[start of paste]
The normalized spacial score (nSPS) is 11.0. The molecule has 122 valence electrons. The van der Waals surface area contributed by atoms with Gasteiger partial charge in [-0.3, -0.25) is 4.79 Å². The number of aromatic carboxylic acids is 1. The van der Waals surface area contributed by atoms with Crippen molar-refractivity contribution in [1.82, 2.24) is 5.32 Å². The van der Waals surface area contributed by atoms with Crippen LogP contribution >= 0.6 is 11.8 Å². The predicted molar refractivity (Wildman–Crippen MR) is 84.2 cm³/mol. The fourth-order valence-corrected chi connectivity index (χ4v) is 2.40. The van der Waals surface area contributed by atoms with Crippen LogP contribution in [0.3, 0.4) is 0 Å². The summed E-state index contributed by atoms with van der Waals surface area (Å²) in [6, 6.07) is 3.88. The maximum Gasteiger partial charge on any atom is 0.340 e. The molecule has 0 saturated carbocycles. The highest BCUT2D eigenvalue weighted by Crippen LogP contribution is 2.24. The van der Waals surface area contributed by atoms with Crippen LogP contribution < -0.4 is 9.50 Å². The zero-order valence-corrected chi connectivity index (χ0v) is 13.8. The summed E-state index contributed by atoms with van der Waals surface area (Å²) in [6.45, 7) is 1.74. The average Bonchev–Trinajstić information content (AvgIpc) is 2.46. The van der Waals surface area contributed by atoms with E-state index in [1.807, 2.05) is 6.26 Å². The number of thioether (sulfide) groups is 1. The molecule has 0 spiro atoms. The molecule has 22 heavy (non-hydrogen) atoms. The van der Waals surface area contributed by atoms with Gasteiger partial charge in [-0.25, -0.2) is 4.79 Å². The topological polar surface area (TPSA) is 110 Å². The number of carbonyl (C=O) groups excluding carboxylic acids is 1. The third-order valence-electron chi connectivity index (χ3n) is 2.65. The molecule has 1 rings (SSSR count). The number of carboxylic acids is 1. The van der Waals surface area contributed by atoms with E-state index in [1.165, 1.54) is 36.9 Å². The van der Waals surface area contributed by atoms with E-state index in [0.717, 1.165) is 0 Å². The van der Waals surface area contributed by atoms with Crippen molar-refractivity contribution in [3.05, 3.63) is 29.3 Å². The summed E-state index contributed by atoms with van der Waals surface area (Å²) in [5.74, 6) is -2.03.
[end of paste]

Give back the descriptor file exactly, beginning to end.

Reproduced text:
The normalized spacial score (nSPS) is 11.0. The molecule has 122 valence electrons. The van der Waals surface area contributed by atoms with Gasteiger partial charge in [-0.3, -0.25) is 4.79 Å². The number of aromatic carboxylic acids is 1. The van der Waals surface area contributed by atoms with Crippen molar-refractivity contribution in [1.82, 2.24) is 5.32 Å². The van der Waals surface area contributed by atoms with Crippen LogP contribution >= 0.6 is 11.8 Å². The predicted molar refractivity (Wildman–Crippen MR) is 84.2 cm³/mol. The fourth-order valence-corrected chi connectivity index (χ4v) is 2.40. The van der Waals surface area contributed by atoms with Crippen LogP contribution in [0.3, 0.4) is 0 Å². The summed E-state index contributed by atoms with van der Waals surface area (Å²) in [6, 6.07) is 3.88. The maximum Gasteiger partial charge on any atom is 0.340 e. The molecule has 0 saturated carbocycles. The highest BCUT2D eigenvalue weighted by Crippen LogP contribution is 2.24. The van der Waals surface area contributed by atoms with Crippen LogP contribution < -0.4 is 9.50 Å². The zero-order valence-corrected chi connectivity index (χ0v) is 13.8. The summed E-state index contributed by atoms with van der Waals surface area (Å²) in [6.45, 7) is 1.74. The average Bonchev–Trinajstić information content (AvgIpc) is 2.46. The van der Waals surface area contributed by atoms with E-state index in [1.807, 2.05) is 6.26 Å². The number of thioether (sulfide) groups is 1. The molecule has 0 spiro atoms. The molecule has 22 heavy (non-hydrogen) atoms. The van der Waals surface area contributed by atoms with Gasteiger partial charge in [-0.25, -0.2) is 4.79 Å². The topological polar surface area (TPSA) is 110 Å². The number of carbonyl (C=O) groups excluding carboxylic acids is 1. The third-order valence-electron chi connectivity index (χ3n) is 2.65. The molecule has 1 rings (SSSR count). The number of carboxylic acids is 1. The van der Waals surface area contributed by atoms with E-state index in [1.165, 1.54) is 36.9 Å². The van der Waals surface area contributed by atoms with E-state index in [0.717, 1.165) is 0 Å². The van der Waals surface area contributed by atoms with Crippen molar-refractivity contribution in [3.05, 3.63) is 29.3 Å². The summed E-state index contributed by atoms with van der Waals surface area (Å²) in [5.74, 6) is -2.03.